Thin Pancakes

Adapted from The Chinese Kitchen by Deh-Ta Hsiung

Makes 24-30 pancakes


  • 2 cups unbleached, all-purpose flour (plus more, for dusting)
  • 3/4 cup boiling water (more, as needed)
  • 1 teaspoon vegetable oil


  1. Sift the flour into a mixing bowl. Gently pour in the water, stirring as you pour, then stir in the oil. Knead the mixture into a soft but firm dough. If your dough is dry, add more water, one tablespoon at a time, to reach the right consistency. Cover with a damp towel and let stand for about 30 minutes.
  2. Lightly dust the surface of a worktop with dry flour. Knead the dough for 6-8 minutes or until smooth, then divide into 2 equal portions. Roll out each portion into a long sausage and cut each sausage into 6 pieces. Keep the dough that you are not actively working with covered with a lightly damp dish cloth to keep it from drying out.
  3. Roll each piece into a ball, then, using the palm of your hand, press each piece into a flat pancake. Dust the worktop with more dry flour. Flatten each pancake into a 6 to 8 inch circle with a rolling pin, rolling gently on both sides.
  4. Place an un-greased frying pan over high heat. Once the pan is hot, lower the heat to low and place the pancakes, one at a time, in the pan. Remove when little light-brown spots appear on the underside. Cover with a damp cloth until ready to serve.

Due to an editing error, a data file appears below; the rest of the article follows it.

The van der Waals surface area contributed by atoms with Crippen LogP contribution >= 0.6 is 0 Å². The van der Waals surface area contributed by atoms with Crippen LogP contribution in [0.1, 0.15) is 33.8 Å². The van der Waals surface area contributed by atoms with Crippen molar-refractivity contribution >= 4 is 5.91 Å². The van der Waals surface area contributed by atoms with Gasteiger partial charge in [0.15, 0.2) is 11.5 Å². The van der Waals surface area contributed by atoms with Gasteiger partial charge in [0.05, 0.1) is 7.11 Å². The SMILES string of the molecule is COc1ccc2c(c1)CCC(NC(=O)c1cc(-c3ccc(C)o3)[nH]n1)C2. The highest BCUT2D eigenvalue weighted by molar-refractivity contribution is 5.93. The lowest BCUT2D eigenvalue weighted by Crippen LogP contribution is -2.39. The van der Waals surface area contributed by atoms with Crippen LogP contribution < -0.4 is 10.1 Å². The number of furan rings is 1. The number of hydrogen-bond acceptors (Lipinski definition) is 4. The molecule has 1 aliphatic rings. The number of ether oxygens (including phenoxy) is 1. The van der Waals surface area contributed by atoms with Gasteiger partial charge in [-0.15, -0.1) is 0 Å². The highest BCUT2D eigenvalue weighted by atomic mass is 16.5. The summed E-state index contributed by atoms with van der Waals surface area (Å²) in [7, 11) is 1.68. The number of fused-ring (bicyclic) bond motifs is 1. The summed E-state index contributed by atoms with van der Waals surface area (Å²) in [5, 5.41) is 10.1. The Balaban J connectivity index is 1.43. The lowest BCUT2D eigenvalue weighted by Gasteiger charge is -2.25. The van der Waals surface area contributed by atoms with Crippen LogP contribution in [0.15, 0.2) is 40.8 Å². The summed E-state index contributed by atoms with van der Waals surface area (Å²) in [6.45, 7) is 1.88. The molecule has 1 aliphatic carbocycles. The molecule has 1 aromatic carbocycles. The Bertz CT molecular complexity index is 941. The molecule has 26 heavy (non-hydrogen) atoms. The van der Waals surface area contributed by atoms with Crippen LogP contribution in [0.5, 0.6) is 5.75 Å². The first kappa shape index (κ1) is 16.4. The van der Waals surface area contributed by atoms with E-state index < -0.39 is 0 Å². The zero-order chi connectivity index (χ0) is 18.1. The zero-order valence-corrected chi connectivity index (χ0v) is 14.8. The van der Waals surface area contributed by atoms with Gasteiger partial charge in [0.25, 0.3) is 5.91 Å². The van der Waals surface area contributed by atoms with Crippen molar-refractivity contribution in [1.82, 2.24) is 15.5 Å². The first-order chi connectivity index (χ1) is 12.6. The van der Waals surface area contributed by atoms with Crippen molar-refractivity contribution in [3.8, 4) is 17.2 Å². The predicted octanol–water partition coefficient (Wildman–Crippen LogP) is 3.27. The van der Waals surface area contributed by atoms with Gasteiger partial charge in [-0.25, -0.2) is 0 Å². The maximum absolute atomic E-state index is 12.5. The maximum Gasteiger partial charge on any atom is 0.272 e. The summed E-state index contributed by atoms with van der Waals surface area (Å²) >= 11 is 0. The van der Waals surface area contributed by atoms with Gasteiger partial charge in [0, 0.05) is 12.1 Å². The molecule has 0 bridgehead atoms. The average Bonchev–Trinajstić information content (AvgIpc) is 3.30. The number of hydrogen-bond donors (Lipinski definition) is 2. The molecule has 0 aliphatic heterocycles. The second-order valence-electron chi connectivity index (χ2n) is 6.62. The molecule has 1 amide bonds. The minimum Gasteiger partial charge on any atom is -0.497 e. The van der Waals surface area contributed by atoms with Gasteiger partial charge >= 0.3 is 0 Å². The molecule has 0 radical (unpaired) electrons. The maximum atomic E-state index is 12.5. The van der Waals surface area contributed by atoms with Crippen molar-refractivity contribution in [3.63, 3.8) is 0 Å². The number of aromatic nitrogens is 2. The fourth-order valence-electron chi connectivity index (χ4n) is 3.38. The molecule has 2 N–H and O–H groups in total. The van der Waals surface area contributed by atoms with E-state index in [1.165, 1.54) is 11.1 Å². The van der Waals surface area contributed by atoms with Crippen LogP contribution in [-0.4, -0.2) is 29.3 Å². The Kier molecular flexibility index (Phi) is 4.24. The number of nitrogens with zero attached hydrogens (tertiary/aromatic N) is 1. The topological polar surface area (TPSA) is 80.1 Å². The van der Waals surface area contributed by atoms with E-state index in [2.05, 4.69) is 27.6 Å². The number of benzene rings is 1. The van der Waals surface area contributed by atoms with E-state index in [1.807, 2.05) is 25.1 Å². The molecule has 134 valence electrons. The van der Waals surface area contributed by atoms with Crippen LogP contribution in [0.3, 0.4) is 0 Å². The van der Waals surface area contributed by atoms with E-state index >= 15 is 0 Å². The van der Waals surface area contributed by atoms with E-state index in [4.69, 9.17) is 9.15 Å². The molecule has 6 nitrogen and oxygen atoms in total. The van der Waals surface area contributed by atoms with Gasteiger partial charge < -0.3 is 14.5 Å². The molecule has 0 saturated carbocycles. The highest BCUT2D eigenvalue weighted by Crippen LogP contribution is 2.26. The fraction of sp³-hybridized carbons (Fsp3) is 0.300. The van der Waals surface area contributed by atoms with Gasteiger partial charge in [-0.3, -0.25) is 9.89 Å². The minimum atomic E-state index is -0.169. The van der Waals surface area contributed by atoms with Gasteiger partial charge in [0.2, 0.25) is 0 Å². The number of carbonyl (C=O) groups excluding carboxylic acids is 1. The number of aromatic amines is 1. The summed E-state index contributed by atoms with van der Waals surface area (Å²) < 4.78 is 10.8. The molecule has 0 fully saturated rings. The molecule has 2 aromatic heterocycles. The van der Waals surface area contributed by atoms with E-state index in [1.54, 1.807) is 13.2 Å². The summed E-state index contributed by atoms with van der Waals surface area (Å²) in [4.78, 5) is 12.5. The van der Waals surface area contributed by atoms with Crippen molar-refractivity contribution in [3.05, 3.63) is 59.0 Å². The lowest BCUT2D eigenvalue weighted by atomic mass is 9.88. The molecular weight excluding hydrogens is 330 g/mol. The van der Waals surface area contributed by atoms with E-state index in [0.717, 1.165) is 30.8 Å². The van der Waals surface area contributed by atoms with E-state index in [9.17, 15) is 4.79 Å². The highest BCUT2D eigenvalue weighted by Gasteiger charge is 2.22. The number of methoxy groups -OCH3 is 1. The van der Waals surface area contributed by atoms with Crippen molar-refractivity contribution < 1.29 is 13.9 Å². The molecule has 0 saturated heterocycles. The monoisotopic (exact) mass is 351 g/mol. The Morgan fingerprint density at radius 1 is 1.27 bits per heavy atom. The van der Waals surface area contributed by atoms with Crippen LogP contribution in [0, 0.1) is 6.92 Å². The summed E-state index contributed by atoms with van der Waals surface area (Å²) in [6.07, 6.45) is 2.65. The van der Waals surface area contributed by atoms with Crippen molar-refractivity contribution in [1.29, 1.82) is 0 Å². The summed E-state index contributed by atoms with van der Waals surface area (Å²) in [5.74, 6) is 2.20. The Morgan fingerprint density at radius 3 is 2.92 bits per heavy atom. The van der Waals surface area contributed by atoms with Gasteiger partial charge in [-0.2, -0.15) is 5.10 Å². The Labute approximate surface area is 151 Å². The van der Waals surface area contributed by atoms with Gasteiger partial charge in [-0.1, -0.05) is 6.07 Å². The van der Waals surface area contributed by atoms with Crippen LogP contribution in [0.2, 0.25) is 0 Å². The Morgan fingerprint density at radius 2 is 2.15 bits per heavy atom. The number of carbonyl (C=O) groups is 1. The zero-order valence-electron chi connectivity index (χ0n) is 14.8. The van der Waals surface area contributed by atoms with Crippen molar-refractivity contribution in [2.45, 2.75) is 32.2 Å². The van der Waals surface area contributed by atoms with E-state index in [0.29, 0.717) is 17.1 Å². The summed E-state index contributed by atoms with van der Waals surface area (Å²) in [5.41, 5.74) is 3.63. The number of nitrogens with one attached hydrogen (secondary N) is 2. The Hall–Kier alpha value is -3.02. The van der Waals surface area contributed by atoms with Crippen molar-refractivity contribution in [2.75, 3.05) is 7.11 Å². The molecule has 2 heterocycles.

Hoisin Sauce

Modified from this recipe on


  • 2 tablespoons natural smooth peanut butter
  • 4 tablespoons soy sauce
  • 1 tablespoon honey
  • 2 teaspoons white vinegar
  • 1/4 teaspoon garlic powder
  • 2 teaspoons sesame oil
  • ground cayenne pepper (or other hot pepper or sauce), to taste
  • freshly ground black pepper, to taste


  1. Start by mixing half of the soy sauce into the peanut butter, to make it a bit thinner and easier to work with. It will look lumpy at first – almost curdled – but keep stirring and it will come together. (I find a small fork works really well for this step).